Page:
In spite of the close eye the censors kept on Bardem because of his communist convictions, thanks to his very clever way of editing, Bardem succeeded in showing adulterous relations, evoking memories of the war and critiquing the Spanish upper class and the education system. (Jo Evans. Pudovkin and the censors, Hispanic Research Journal, Vol. 8, No. 3, June 2007, 253–265)
One of the characters is Rafa, an entertainer; he knows about the illicit relationship and perhaps also about the death of the cyclist. Rafa explains to Maria: “It amuses me to watch you all. I see all your sins. I classify them and file them away. And then I wait for the right moment to act. All the ugly things you try to hide, I dig them up and lay them out before you.”
In 1966 Carlos Saura manages to evoke the brutality of the war, by shooting La Caza / The Hunt in a valley that had been a battlefield and still is a hunting field. Three friends who fought in the Army, representing the victors, go hunting rabbits together with a young man. One of the hunters, played by Alfredo Mayo who was the nationalist hero in Race says: “Lots of people died here. It is a good place to kill.” (Sally Faulkner, 2006, a Cinema of Contradiction. Spanish Film in the 1960s, Edinburgh University Press)
The Hunt Carlos Saura
The younger hunter Enrique does not quite understand the aggression and violence that emerges in the hunting party. When the rabbit hunt has turned into a man hunt, he flees from the valley. Enrique had to “bear witness to the effects of the history that he had previously refused to identify as his own”. (Marvin D’Lugo. The Films of Carlos Saura. The Practice of seeing. Princeton 1991)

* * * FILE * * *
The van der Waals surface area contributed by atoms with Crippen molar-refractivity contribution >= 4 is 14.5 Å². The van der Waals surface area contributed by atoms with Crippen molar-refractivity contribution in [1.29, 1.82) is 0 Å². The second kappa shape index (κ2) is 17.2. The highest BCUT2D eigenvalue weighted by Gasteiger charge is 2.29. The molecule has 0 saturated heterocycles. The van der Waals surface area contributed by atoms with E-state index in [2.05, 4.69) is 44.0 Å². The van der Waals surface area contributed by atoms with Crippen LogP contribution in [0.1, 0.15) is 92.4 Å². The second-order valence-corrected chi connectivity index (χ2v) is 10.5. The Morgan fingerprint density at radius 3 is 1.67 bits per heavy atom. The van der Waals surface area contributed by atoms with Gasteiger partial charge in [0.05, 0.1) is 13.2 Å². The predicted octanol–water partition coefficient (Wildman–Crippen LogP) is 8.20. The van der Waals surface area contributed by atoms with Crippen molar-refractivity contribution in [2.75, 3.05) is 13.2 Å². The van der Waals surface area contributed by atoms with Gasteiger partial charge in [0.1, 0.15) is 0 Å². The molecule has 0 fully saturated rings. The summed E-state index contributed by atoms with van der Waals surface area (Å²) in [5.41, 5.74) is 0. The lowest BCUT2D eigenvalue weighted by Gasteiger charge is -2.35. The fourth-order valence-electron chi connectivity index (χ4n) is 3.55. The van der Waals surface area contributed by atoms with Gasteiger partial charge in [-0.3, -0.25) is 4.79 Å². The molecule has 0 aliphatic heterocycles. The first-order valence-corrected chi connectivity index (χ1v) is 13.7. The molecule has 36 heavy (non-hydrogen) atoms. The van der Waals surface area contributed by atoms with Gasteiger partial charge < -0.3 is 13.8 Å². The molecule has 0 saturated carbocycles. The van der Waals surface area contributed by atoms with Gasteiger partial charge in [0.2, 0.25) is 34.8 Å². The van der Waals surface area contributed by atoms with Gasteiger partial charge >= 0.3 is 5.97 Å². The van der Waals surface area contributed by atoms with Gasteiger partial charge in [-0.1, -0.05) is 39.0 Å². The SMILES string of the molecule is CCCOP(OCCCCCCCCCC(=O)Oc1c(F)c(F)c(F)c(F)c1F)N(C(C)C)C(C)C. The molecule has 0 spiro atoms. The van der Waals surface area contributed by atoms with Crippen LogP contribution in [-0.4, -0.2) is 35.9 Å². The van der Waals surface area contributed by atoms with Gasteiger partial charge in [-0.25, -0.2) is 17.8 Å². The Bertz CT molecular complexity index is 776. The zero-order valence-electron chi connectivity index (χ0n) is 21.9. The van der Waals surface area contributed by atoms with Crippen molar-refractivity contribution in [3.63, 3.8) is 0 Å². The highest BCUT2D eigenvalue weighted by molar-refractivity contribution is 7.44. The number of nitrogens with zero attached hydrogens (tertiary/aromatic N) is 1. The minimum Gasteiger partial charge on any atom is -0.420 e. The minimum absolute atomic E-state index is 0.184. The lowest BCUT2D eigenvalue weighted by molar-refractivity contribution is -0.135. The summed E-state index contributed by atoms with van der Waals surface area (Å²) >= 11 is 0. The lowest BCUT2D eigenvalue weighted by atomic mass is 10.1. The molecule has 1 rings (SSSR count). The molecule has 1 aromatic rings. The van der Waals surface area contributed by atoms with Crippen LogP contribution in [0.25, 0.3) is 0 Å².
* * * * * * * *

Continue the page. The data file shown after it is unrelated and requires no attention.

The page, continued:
Saura takes his audience from the hunting grounds to the Garden of Delights (1970). The son of a rich business family – which can be easily read as the Francoïst state – suffered a car accident which has left him with amnesia. The family members try everything to restore his memory, not because they love him, but his father needs to know the number of the Swiss bank account, and his wife wants the combination to the safe in the bedroom. Antonio, bound to his wheelchair has to relive his childhood traumas: he is locked up and threatened. (Rebecca Naughten [April 24, 2014]
Before looking at another film of Carlos Saura that he made during the dictatorship, for the sake of chronology we should focus on one of the masterpieces of Spanish cinema: Victor Erice’s El espíritu de la colmena / The Spirit of the Beehive. The main character in the movie is not a teenager like Enrique in The Hunt but is instead a very young child. The story is set in 1940, but Anna is too young to remember the war and the dictator. Furthermore, the silence in her family is oppressive. The parents do not communicate with each other and hardly talk to their children. Sound and shadows bridge the distance between them. After having seen the movie Frankenstein, Anna wants to get to know the monster, ‘el fantasma’. But her sister won’t and cannot keep her promise to tell her about the monster and why he killed the little girl and explains that it is cinema, which means ‘not real’, only tricks. Anna knows better and finds the ghost, a fugitive who has taken shelter in an abandoned barn.
Many of the best sequences of the film are entirely silent, and the shooting style says it all. Each member of the family is introduced separately, in a different location. The house looks empty; the voices, if there are any, sound hollow. Not once in the film’s ninety-nine minutes do the family members share the same frame. Typically, in the one sequence when all four are together, a family breakfast, they are filmed separately in different shots. (Paul Julian Smith. The Spirit of the Beehive. (Sight and Sounds. https://www.criterion.com/current/posts/447-the-spirit-of-the-beehive-spanish-lessons)